London resident tests positive for H1N1

London and area hospitals and health clinics are taking no chances when it comes down to the recent H1N1 flu (or more commonly known as Swine flu) outbreak.

The first positive case in the London area of H1N1 Flu virus announced May 6 involving a city resident was reported by the Middlesex-London Health Unit during a news conference.

The unidentified 40-year-old man, who recently returned from Mexico, is the first positive case in London. The name of individual has not been released for privacy concerns.

Hospitals such as the London Health Science Centre, St. Joseph's Health Care and the Fowler Kennedy Clinic at the Fanshawe Student Union building have asked patients who exhibit flu like symptoms to refrain from entering the premises without a proper face mask.

“Fanshawe College is monitoring the Swine Flu situation carefully and is in close communication with the Middlesex-London Health Unit…preventative measures that reduce the risk of contracting the flu include frequent hand washing, using hand sanitizers with at least 70 per cent alcohol, washing surfaces, and covering coughs and sneezes,” wrote Leanne Perreualt, the Manager of Corporate Communications at Fanshawe in an email sent out to all staff.

The now worldwide scare originated in Mexico, but has spread to other parts of the world from those who have recently visited Mexico.

The Middlesex Health Unit has systems in place related to the now level five H1N1 flu panic.

No one other than the one person in London or Middlesex County has been diagnosed as having the new strain of influenza A virus subtype H1N1, but a small number of other individuals remain under close observation, they stressed.

Health officials at the Fowler Kennedy Clinic at Fanshawe urge students and staff to wear protective masks and routinely cleanse their environments to avoid becoming ill.

While one London resident has tested positive for the H1N1 virus there is no evidence of widespread infection in the London area reassured the Health Unit.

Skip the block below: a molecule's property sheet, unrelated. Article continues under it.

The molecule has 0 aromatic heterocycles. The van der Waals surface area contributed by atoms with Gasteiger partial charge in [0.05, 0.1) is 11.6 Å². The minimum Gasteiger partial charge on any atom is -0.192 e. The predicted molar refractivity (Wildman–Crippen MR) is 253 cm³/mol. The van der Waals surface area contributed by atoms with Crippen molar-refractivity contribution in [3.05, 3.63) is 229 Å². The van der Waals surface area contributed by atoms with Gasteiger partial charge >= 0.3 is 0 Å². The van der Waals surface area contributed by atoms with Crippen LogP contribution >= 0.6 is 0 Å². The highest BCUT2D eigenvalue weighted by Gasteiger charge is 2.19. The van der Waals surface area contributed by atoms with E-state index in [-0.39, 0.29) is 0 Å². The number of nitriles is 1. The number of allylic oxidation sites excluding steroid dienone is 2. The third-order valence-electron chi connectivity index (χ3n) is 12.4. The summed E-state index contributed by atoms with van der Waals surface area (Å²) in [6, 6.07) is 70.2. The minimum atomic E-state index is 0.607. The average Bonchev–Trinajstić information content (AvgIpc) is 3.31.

“This is just an unusual occurrence of infection. We are watching to see what will happen over the next few weeks, to see how it evolves,” said Dr. Bryna Warshawsky, the Middlesex- London Health Unit's associate medical officer of health.

Residents who have recently traveled to Mexico, Texas or California and developed H1N1 flu symptoms are urged to make an appointment with their family practitioner for a full screening to avoid spreading the virus to any individual that may come in contact with an infected person.

H1N1 flu is to be treated as a regular flu, suggested the Health Unit.

Patients are urged to call their family physician prior to visiting an office where other patients may be present in the waiting area. Symptoms include the following: fever, headache, cough, sore muscles, joint pains, diarrhea and vomiting (noted in some cases) - all these symptoms occur within approximately seven days of their return following their trip.

Persons who appear to have the above symptoms are encouraged to maintain good hygiene, which includes proper hand washing techniques with soap and hot water. When sneezing and coughing, be sure to cover your mouth with an elbow or a tissue and never with your hand.

Refrain from going to work or school if you are sick to avoid spreading the illness to others and be sure to cleanse your environment routinely.

The World Health Organization stated the number of global cases stands at 1,085 from 21 countries, including 26 deaths.

As of last Monday new cases of H1N1 included 10 persons in British Columbia, 18 in Ontario, one of which included a four-year old child, one individual in New Brunswick and two confirmed cases in Prince Edward Island.

The first severe case of H1N1 flu was reported in Edmonton when a young girl was admitted to hospital after suffering flu-like symptoms. She is now listed in stable condition and recovering in hospital under close observation.

A 21-month-old toddler has died as a result of the H1N1 flu in Houston, Texas making it the first death in the United States related to the H1N1 flu virus.

Twenty countries have also banned imports of pork as of last Monday in response to H1N1 flu scare, despite their being no evidence that a person could contract the flu virus from eating pork products.

The Global trade in Pork products is worth about $26 billion annually.